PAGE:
head pain

Head Pain

Things Aren’t Always What They Seem
Second only to back pain, head pain is the most common problem to drive people to visit their doctor. For people suffering from head pain, the family physician should be consulted first. But, if no cause is found for the pain, examination by the family dentist may get to the root of the problem, according to Wesley E. Shankland, II, DDS., M.S., Ph.D., dentist and director of the TMJ & Facial Pain Center in Columbus, OH.

There are many causes of head pain (also known as orofacial pain), but temporomandibular disorders (TMD) constitute the largest percentage of such cases. One of the most diagnosed disorders is pain in the temporomandibular joint (TMJ) or the jaw joint. Symptoms generally mimic migraine and sinus pain.

According to Dr. Shankland, problems with the TMJ may be frequently misdiagnosed because there are additional pain disorders such as Fibromyalgia that mimic and can sometimes include TMJ pain. “Misdiagnosis of TMJ can result in the wrong treatment and little relief,” says Dr. Shankland. “Some doctors, dentists and oral health consumers are unaware of the other orofacial pain disorders that are confused with TMJ all the time.”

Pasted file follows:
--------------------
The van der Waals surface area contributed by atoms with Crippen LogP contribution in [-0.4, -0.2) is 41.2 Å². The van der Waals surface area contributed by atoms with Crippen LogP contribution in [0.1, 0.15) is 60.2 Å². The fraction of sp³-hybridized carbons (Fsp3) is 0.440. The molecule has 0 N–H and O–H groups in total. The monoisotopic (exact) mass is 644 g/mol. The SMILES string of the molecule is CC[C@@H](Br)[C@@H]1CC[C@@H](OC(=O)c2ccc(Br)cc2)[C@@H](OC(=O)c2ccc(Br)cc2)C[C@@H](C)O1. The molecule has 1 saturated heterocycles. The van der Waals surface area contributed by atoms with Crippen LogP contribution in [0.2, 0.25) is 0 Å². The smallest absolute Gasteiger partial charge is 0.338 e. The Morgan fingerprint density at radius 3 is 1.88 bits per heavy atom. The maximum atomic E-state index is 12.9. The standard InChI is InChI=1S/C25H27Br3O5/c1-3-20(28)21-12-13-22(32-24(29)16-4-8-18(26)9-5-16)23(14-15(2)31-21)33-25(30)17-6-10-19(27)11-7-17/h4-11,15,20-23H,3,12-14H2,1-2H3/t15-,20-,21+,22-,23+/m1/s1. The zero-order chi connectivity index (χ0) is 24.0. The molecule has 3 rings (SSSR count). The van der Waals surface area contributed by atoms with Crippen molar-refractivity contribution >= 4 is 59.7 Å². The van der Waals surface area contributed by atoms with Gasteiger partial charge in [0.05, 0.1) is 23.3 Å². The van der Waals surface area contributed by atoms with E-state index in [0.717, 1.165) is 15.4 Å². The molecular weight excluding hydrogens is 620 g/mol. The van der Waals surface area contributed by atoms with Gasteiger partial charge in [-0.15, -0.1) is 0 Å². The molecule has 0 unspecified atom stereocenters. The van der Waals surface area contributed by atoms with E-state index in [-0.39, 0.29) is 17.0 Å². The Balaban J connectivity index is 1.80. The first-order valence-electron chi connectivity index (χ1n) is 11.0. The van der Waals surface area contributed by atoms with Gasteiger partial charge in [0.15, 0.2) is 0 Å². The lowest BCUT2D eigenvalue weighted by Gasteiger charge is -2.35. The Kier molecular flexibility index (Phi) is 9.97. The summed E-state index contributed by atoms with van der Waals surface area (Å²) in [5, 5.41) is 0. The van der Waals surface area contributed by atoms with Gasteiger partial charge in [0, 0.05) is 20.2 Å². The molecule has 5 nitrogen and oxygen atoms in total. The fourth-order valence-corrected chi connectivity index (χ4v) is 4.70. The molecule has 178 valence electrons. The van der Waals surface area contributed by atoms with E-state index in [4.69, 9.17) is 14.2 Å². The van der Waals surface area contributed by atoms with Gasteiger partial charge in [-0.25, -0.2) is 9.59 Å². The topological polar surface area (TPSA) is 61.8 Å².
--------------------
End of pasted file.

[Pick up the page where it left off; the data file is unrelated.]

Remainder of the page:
Fibromyalgia, a chronic musculoskeletal pain and fatigue disorder for which the cause is unknown, includes but is not limited to pain in the muscles, ligaments and tendons. Statistics show that three to six percent of the American population has symptoms that point to Fibromyalgia. It is estimated that anywhere from six to twelve million people suffer from the devastating effects of this illness.

Both TMJ and Fibromyalgia produce similar painful symptoms in the muscles of the neck, shoulders, back, face and head. Dizziness can also be a symptom. “Many patients suffering with TMJ problems also suffer from Fibromyalgia,” says Dr. Shankland. “In fact, each of these disorders make the other far worse than they’d be alone.”

“Unfortunately, many doctors don’t recognize either TMJ or Fibromyalgia or fail to see the connection of these two pain symptoms,” explains Dr. Shankland. “Often, the dentist is the one type of doctor who may hold the key to recovery for many head pain sufferers.”

“Dentists are trained to evaluate various types of facial and head pain,” says Dr. Shankland. “So it’s a good idea to have a consultation with the family dentist.”

Dr. Wesley Shankland is one of more than 70 clinicians that presented the latest developments in oral health and technology at the Academy of General Dentistry’s 48th annual meeting, July 20-23, 2000, in Toronto.